HELMAND PROVINCE, Afghanistan --
Service members attached to 1st MLG (Fwd) provide tactical logistics support to adjacent units in Regional Command (Southwest) and assist in the Marine Corps’ reset and reconstitution effort. Whether it is engineering operations, maintaining vehicles, supplying units or identifying excess gear, 1st MLG (Fwd) Marines and sailors get the mission accomplished.
One of 1st MLG (Fwd)’s combat logistics battalions currently deployed to RC(SW) ensures Marines and sailors in the northern portion of Helmand Province are equipped with the gear and equipment they need, while removing the gear and equipment they no longer use.
“[Combat Logistics Battalion 4] is serving as the distribution arm of the MLG,” said Lt. Col. Adam L. Chalkley, commanding officer, CLB-4. Inherent in that is the transport of supplies and equipment from outlying [Forward Operating Bases] to [Camp Leatherneck].”
With coalition troops beginning to drawdown in the region, realigning Marine Corps forces is an important step toward meeting the security goals in Afghanistan.
“It has been challenging to balance reposturing our forces with conducting ongoing counterinsurgency operations and the transition to a security advisory role … but the Marine Corps has been incredibly aggressive in meeting … goals for reposturing,” said Chalkley.
On May 1-6, Alpha Company, CLB-4, worked to retrograde equipment and supplies from Patrol Base Habib in CLB-4’s most recent effort to support the realignment of forces.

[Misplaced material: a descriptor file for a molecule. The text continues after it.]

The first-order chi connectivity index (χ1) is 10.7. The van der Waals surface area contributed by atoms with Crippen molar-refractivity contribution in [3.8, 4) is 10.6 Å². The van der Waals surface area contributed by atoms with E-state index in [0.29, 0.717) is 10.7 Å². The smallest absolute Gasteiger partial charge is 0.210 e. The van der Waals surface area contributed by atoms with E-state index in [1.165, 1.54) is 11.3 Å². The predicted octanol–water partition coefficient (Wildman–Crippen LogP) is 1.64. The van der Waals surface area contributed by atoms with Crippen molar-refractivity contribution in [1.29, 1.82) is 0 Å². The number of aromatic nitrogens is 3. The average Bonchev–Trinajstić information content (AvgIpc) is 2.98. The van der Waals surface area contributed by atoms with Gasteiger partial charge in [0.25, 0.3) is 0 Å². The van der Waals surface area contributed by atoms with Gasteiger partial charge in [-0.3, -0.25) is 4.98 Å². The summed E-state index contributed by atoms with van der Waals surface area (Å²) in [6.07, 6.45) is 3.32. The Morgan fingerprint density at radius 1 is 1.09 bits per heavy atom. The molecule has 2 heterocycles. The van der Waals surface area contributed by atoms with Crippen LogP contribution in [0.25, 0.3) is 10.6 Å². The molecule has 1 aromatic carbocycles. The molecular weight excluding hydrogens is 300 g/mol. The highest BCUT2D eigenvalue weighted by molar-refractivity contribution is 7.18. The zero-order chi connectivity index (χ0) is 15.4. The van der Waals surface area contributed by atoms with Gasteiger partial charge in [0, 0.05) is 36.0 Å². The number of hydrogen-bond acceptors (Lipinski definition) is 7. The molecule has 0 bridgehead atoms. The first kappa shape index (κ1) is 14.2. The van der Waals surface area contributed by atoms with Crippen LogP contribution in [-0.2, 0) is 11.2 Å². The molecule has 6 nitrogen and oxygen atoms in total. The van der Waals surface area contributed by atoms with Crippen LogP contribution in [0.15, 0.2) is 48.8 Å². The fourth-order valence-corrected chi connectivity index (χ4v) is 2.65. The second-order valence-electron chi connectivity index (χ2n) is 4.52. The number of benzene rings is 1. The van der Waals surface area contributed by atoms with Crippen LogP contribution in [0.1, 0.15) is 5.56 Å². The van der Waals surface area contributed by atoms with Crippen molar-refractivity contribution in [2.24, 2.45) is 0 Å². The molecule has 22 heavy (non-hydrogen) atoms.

“The PB Habib mission was to pull out [2nd Battalion, 5th Marine Regiment] assets from the PB in preparation for the withdrawal of [2nd Bn., 5th Marines] from that area,” said Staff Sgt. Charles E. Weatherly, platoon sergeant, 3rd Platoon, Alpha Co., CLB-4. “We also delivered [supplies] to Forward Operating Base Edinburgh and Combat Outpost Shir Ghazay during the [combat logistics patrol].”
Moving forces out of a patrol base or forward operating base is a complicated process that requires a significant amount of coordination, cooperation and planning between the involved units, said Weatherly.
CLB-4 provided the heavy and medium-lift capability to the equation, paving the way for final withdrawal preparations and the departure of 2nd Bn., 5th Marines, said 1st Lt. Margaret S. Adams, executive officer, Alpha Co., CLB-4.
“Our role in this capacity [as the distribution arm] allows the maneuver elements of RCT-6 to continue to focus on counterinsurgency and security operations in cooperation with Afghan National Security Assistant Forces,” said Chalkley.
According to Chalkley, CLB-4 will continue to facilitate the new posture of RCT-6 as 1st MLG (Fwd) and other Marine Corps forces draw down in the coming year.
“All of the units [in the area of operations] are going to have to support each other as we reposture our forces and prepare for the withdrawal of Marines,” said 1st Lt. Benjamin J. Gutek, platoon commander, 3rd Plt., Alpha Co., CLB-4. “We are going to be [demilitarizing] more [bases] as the deployment goes on.”